Monday, January 22, 2018

Good news and Bad news
This is the most Italian day yet. 

I overprepared. I made magic happen between my student, the judge, and baby Peace. She fell in love with the baby, as expected, and then she both had a preeminent immigration lawyer write us a fifteen page legal opinion as to why Tina should get her documents renewed and sent her assistant to translate for us at the police station.

 We got photos taken. I reminded Tina to get photos taken twice. She then went and had a hard time with the machine at the supermarket, and so the photos had the top of her head missing. They were not usable. Despite that, we had all of the other originals and copies of documents they could possibly ask for.

I freaked out yesterday because I read online during my panic attack about the renewal that the law changed and now you have to pay for a baby permesso that is separate from the parent’s. I thought Peace’s document was tied to Tina’s document, but the clueless lady at the post office did not ask us for money for Peace. I made F wake up extra early and doctor up some passport photos for the baby, just in case. We planned that F would go and pay for Peace after he dropped us off at the police station, but then it turned out that Peace’s paperwork is tied to her father’s and that doesn’t expire for another year. 

The problem you prepare for in Italy is never the problem you face.

The lawyer couldn’t find parking. I sweated while we waited fifteen minutes past the appointment time. We couldn’t figure out if we needed a line number because we had an appointment. We did. Finally, the guard, we call him Fred because he reminds us of Fred Flintstone, got us a call number.


We were number 20 of the day, and they were only calling number eight. Fred had us go up ahead of time because he loves me. The blond at the immigration window, unfortunately, hated me on sight. She asked for the passport, and we gave her the titolo di viaggio. I learned at the post office not to dawdle or explain and just to give them the document right away. She conferred with her colleague. This is always a bad sign. I explained to the lawyer that he should prepare himself. He told me that I should try to do the talking. Why was he there? No real reason. She came back and seized Tina’s titolo di viaggio, the Italian passport supplement that Tina needs as identification and if she ever wants to travel outside of Italy. She refused to give it back. She told us that from now on refugees with stay permits for humanitarian reasons like Tina will have their stay permits renewed without travel documents automatically at their local police stations. Then she dismissed us.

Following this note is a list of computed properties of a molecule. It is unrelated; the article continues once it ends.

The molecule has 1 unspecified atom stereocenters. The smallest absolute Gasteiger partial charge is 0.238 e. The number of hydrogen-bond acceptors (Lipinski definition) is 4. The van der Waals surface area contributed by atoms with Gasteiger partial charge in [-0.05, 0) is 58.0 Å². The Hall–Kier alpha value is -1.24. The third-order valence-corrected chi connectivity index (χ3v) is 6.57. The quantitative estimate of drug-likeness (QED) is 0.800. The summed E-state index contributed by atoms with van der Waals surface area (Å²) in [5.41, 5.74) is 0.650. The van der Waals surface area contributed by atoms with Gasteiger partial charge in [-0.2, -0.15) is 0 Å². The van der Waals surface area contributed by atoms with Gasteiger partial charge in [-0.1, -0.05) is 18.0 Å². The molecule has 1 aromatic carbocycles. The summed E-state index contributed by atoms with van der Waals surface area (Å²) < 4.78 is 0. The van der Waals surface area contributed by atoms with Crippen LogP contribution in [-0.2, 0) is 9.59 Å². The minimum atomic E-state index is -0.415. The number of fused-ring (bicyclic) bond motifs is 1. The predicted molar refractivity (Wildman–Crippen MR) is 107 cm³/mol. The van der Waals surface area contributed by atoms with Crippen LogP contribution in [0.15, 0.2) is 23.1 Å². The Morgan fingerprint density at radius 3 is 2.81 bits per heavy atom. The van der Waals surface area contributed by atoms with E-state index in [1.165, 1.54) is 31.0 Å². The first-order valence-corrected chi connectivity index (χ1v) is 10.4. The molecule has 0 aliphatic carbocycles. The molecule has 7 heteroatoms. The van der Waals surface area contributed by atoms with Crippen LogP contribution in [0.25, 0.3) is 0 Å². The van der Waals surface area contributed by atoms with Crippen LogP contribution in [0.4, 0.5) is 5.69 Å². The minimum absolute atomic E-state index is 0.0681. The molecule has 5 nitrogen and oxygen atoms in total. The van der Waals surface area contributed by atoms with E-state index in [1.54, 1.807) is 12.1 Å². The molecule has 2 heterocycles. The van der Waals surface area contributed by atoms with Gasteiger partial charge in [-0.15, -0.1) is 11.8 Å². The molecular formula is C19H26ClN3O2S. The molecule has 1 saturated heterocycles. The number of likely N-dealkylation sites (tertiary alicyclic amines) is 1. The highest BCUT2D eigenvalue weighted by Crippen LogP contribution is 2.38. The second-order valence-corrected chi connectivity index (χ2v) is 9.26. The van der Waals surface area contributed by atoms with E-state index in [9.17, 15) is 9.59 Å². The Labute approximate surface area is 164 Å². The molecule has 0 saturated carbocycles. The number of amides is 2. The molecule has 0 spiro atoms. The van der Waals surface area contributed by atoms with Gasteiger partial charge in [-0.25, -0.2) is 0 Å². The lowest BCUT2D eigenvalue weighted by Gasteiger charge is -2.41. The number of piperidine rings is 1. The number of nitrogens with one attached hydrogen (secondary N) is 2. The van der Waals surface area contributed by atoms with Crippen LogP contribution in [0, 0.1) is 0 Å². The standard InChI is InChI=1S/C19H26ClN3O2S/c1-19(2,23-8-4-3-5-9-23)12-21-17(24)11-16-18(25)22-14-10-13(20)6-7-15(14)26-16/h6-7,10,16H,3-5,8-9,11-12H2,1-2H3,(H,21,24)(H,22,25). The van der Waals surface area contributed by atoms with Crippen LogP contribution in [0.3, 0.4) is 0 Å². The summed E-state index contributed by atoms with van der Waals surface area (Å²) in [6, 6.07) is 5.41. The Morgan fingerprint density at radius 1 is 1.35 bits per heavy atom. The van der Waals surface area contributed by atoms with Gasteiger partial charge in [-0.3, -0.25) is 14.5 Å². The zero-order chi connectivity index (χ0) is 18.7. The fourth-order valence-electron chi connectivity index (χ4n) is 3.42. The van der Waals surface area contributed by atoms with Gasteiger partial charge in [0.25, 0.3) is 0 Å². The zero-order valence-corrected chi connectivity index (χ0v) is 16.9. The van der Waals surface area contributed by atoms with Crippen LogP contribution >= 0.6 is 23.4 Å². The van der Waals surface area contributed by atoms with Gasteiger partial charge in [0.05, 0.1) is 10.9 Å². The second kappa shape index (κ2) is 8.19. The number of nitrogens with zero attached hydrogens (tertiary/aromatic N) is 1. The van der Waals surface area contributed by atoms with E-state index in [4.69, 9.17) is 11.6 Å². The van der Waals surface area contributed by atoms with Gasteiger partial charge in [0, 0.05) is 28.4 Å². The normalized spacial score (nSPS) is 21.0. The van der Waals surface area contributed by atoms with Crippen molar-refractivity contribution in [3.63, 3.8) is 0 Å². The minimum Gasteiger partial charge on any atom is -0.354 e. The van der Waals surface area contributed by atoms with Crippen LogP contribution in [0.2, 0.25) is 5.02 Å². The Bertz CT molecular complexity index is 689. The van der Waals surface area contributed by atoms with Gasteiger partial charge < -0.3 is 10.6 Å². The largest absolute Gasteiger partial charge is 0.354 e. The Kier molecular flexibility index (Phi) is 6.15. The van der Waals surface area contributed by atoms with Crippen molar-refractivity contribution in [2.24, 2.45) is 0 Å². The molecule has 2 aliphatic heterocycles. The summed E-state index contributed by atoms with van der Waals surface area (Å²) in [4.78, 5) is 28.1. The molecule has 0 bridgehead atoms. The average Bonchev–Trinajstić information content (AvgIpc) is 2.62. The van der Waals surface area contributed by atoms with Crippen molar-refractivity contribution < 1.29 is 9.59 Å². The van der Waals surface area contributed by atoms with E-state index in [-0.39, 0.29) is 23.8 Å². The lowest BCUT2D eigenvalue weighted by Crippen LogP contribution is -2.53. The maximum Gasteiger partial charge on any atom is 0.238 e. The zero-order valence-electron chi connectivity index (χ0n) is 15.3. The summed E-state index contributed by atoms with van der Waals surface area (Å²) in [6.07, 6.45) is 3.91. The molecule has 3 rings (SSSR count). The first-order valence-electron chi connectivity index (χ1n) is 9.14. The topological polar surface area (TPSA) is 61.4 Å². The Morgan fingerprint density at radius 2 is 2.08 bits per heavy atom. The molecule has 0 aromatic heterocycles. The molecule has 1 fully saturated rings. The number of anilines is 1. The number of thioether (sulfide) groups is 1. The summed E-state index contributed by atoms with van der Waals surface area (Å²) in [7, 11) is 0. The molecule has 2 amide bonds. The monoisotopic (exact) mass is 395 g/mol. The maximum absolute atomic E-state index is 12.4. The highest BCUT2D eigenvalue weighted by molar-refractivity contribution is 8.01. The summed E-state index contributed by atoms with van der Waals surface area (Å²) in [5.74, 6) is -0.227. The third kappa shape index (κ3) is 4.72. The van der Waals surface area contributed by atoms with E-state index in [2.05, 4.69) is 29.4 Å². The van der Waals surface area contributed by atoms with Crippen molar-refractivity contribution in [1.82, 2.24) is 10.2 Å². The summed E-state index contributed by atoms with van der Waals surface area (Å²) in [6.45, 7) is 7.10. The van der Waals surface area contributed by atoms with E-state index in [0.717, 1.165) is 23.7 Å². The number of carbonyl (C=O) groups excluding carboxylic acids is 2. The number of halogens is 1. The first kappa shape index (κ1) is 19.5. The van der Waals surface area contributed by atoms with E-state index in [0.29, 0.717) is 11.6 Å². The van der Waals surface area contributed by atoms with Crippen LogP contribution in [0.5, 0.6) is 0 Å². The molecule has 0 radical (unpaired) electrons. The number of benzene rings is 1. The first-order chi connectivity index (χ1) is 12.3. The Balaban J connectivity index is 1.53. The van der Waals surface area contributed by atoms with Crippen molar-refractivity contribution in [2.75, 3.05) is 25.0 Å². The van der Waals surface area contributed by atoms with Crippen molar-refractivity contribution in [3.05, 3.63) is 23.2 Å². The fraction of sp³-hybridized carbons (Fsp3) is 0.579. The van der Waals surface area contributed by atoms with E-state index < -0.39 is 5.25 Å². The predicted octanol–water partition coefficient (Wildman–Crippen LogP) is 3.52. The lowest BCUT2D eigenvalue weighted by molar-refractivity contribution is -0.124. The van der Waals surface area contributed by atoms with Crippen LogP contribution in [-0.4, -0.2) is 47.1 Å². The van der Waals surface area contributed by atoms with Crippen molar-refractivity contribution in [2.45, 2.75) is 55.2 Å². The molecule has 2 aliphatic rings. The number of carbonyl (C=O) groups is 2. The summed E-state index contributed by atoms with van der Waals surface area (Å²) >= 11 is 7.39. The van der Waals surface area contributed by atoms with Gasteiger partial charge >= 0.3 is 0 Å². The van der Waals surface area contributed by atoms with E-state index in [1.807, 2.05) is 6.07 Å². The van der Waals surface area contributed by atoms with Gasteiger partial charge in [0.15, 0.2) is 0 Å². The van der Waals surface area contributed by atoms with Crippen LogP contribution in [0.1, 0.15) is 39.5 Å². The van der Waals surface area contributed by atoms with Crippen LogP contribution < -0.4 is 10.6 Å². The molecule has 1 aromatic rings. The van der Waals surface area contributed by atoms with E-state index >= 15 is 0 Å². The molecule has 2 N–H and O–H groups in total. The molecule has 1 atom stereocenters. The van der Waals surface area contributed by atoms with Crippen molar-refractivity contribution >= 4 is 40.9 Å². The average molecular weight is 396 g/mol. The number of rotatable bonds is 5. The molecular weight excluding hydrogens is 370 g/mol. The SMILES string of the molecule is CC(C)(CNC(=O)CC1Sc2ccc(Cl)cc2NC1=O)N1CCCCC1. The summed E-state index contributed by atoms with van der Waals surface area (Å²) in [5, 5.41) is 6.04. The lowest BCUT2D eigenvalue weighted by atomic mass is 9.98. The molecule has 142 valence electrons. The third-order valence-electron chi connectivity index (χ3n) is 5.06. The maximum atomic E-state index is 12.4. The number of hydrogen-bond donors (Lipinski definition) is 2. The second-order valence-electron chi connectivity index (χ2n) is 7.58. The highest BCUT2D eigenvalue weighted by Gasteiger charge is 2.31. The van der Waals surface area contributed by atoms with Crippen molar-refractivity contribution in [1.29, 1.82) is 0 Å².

We drove Tina and her friend back to Pescia. Her friend was breastfeeding and it looked painful. We made conversation while F took Tina to get new photos made at the supermarket. She told me that she is in a worse situation because she has no stay permit and was, therefore, put under house arrest. She has no house contract or hospitality letter, and her husband begs as a job, so she can not get right with the law no matter what. F took her to her appointment with her baby at the hospital, while Tina and I got her fingerprints taken at the local precinct. The immigration officer there made us go to the entrance for foreigners even though the place was empty. She almost sent us back to the original police station in Pistoia. She said she needed to know the name of who sent us. Luckily, Fred let me go behind the private door to drop off F’s homemade bread for the officers. As usual, the grumpy bald guy who works with people who don’t have appointments stamped his feet and made fists with his hands and pretended to be upset that I was giving him bread. But he accepted it. As always. His brunette colleague yelled at me for being in a private area, but not before she yelled his name. Alessandro. I remembered it, and that is the only reason that Tina got her document renewed today.

That is Italy.

The bad news is that without the titolo di viaggio, Tina does not believe she will be able to renew the subsidy she relies on, 80 euros every eight weeks, to buy diapers and baby food for Peace. I don’t know how to feel.

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